SUMMER REBOOT – this podcast was originally published in Advent, on 21 December 2018.
Hello, welcome to the final Foundations Podcast of this – the final week of Advent. Christmas is so close now! I don’t know about you but the excitement is certainly building to a crescendo! Our near three-year-old, Naomi, may well explode!
All week, we’ve been reflecting on the opening to Luke’s Gospel account – the Christmas story. Today’s final reading is Luke 2:1-20 which is, of course, the birth of Jesus.
We’ve used the term ‘story’ quite a lot this week but it’s worth us remembering that this isn’t a work of fiction. All of these events are grounded in history. Luke doesn’t begin this account by saying ‘Once upon a time…’. This is no fairy tale. The extraordinary miracle that is the birth of Jesus was at a particular God appointed moment in the history of the world. Today’s reading opens by telling us about a decree issued from Caesar Augustus that people go and register in their home town. This is why Joseph ends up travelling with a heavily pregnant Mary from Nazareth to Bethlehem.
The Christmas story, as we’ve discovered this week, reveals to us many things about God and his desire for relationship with us, and we conclude our thoughts this week by considering this word: hope. The Christmas story offers us hope.
Here are today’s focus verses:
While they were there, the time came for the baby to be born, and she gave birth to her firstborn, a son. She wrapped him in cloths and placed him in a manger, because there was no guest room available for them.
And there were shepherds living out in the fields nearby, keeping watch over their flocks at night. An angel of the Lord appeared to them, and the glory of the Lord shone around them, and they were terrified. But the angel said to them, “Do not be afraid. I bring you good news that will cause great joy for all the people. Today in the town of David a Saviour has been born to you; he is the Messiah, the Lord. This will be a sign to you: You will find a baby wrapped in cloths and lying in a manger.”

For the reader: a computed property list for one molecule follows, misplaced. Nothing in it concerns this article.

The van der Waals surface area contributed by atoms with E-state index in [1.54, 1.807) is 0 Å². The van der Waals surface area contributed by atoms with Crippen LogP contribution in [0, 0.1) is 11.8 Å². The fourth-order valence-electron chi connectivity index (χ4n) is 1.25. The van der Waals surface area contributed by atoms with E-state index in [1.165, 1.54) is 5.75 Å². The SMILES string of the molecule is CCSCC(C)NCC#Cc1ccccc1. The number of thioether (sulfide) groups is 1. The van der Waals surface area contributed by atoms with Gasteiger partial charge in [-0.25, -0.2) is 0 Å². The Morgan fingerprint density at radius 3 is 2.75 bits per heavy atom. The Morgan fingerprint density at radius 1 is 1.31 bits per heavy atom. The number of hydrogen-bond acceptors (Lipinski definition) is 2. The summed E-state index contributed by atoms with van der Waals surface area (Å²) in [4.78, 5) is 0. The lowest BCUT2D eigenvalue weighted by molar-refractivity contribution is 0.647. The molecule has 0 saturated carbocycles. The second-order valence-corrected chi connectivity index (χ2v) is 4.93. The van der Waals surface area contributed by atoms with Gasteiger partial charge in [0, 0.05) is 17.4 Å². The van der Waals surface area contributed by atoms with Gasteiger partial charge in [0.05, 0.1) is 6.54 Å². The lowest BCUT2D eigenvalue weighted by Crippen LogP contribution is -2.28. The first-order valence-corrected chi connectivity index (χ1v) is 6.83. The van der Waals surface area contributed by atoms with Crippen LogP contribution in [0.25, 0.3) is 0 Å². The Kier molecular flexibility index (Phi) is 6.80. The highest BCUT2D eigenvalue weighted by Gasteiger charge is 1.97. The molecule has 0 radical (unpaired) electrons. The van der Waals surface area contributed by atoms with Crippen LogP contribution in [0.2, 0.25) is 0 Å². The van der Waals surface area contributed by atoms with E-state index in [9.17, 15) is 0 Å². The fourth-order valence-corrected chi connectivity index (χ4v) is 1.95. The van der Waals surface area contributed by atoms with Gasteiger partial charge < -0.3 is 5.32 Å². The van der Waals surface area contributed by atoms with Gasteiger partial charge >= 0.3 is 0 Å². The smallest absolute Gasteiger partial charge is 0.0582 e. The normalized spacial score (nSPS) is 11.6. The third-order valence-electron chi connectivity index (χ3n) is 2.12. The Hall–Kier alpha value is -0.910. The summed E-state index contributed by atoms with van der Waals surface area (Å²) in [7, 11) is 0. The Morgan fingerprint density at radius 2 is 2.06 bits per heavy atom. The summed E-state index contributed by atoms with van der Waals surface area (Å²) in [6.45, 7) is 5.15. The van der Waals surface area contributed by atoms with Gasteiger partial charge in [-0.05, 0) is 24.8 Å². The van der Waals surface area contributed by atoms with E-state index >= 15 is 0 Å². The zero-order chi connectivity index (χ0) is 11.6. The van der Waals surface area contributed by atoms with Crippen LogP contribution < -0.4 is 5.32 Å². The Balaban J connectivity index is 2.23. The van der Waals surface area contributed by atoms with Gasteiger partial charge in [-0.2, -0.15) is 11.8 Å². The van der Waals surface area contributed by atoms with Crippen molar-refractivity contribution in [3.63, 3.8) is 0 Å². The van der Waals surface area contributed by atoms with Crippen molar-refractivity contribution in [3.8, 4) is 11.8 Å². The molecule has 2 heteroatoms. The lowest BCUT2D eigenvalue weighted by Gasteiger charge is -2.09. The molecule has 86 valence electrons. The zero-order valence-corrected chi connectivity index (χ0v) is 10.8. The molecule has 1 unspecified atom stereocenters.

Last Sunday, we had our Nativity here at STC. It was great fun; loads of people packed into the place. We had children dressed in all the traditional fare. I think there may have even been a superhero in there too! My own daughter – the angel Gabriel – got to carry in the baby Jesus in (because that’s how it happened!) My son was a cow. We took the obligatory family selfie in front of tree. It was wonderful. The thing is though, when we look at the events surrounding the birth of Jesus, we aren’t presented with this perfect picture postcard Nativity scene. We see something much rawer. Much rougher round the edges. Picture a different scene.
Mary, she’s maybe 14 at the time. Pregnant, not yet married, far away from home. Things are difficult for her.
Joseph, he’s maybe 15. He’s in his hometown but where are his family – they aren’t there. There’s doubt about who the father is of this new born child is. This girl he’s with isn’t yet his wife. As we’ve talked about already this week – both Mary and Joseph were probably disgraced by this, shunned, cast out. This wasn’t in either of their plans.
The shepherds appear after being invited by the angels. Men who were considered too uncouth, too unfit for the temple. Yet here they are witnessing the birth of God’s son. There’s animals – donkeys, sheep too – it’s messy in every sense of the word.
And into the middle of that mess and all that’s wrapped up in the emotions of those in that stable that night in Bethlehem, God chooses to birth his son, Jesus, our Immanuel. God with us,
And if we really stop, as we have been trying to do this week, and really reflect on what’s happening it should shock us. It should stagger us. The risk that God takes in doing this – it’s immense. But it’s because he does that, that we can have hope.